edgeeffects.net

On being the (only) Black feminist environmental ethnographer in Gulf Coast Louisiana

For a Black feminist environmental ethnographer in the field, being "Black girl reliable" means supporting frontline communities.
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Cheryl Reed outside of her empty townhouse at Trent Court. (Credit: Lewis Raven Wallace)
Originals

Poor southerners are joining the globe’s climate migrants

Editor's note: This story is part of a series examining the social and health injustices resulting from increasingly intense storms and is the result of a collaboration between EHN and Scalawag Magazine, an independent nonprofit magazine that covers the American South.

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Originals

Nowhere to go in New Bern: Climate catastrophe spurs migrants in US South

Hurricane Florence ravaged North Carolina last fall. While cleanup continues and residents pick up the pieces of their life, many people in New Bern, a small community along the Neuse River in the eastern part of the state, have nothing to pick up. Homes have been destroyed and won't be rebuilt. Lives have been upended.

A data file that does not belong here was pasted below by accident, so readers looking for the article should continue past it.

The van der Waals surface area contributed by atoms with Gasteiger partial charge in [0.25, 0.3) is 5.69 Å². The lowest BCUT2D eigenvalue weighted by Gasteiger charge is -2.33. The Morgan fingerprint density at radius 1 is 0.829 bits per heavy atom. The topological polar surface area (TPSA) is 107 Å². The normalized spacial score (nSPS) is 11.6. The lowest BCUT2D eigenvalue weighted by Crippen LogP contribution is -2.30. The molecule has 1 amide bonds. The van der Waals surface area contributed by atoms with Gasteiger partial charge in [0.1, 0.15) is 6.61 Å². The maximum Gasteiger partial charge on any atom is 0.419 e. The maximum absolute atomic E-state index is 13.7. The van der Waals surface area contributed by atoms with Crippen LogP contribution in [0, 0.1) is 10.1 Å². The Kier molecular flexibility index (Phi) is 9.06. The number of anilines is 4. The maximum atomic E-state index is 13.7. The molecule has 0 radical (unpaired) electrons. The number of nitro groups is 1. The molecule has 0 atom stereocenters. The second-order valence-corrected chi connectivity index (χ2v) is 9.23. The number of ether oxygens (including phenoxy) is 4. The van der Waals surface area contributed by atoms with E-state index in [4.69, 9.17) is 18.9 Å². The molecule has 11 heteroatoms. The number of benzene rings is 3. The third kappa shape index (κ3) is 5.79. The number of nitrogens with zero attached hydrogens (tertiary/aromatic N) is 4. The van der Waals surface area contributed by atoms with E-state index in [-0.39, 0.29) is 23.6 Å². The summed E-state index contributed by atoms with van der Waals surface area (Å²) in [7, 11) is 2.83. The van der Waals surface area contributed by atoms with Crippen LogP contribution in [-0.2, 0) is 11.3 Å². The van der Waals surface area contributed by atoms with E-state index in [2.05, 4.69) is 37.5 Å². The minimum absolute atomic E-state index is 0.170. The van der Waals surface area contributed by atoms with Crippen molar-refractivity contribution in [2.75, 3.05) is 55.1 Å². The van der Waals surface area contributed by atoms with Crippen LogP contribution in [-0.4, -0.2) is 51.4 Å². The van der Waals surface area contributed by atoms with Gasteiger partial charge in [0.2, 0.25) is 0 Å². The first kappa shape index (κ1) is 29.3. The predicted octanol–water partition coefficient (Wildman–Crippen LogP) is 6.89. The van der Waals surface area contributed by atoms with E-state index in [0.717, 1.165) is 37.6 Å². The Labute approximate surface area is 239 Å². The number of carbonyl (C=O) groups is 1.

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From our Newsroom

And now, everything the country is not talking about ...

And here's at least one thing to do about it all.

The dangerous fringe theory behind the push toward herd immunity: Derrick Z. Jackson

Resumption of normal life in the United States under a herd immunity approach would result in an enormous death toll by all estimates.

My urban nature gem

Thanks to the Clean Water Act and one relentless activist, Georgia's South River may finally stop stinking.

Dust from your old furniture likely contains harmful chemicals—but there’s a solution

Researchers find people's exposure to PFAS and certain flame retardants could be significantly reduced by opting for healthier building materials and furniture.

How Europe’s wood pellet appetite worsens environmental racism in the US South

An expanding wood pellet market in the Southeast has fallen short of climate and job goals—instead bringing air pollution, noise and reduced biodiversity in majority Black communities.

Hormone-mimicking chemicals harm fish now—and their unexposed offspring later

Fish exposed to harmful contaminants can pass on health issues such as reproductive problems to future generations that had no direct exposure.

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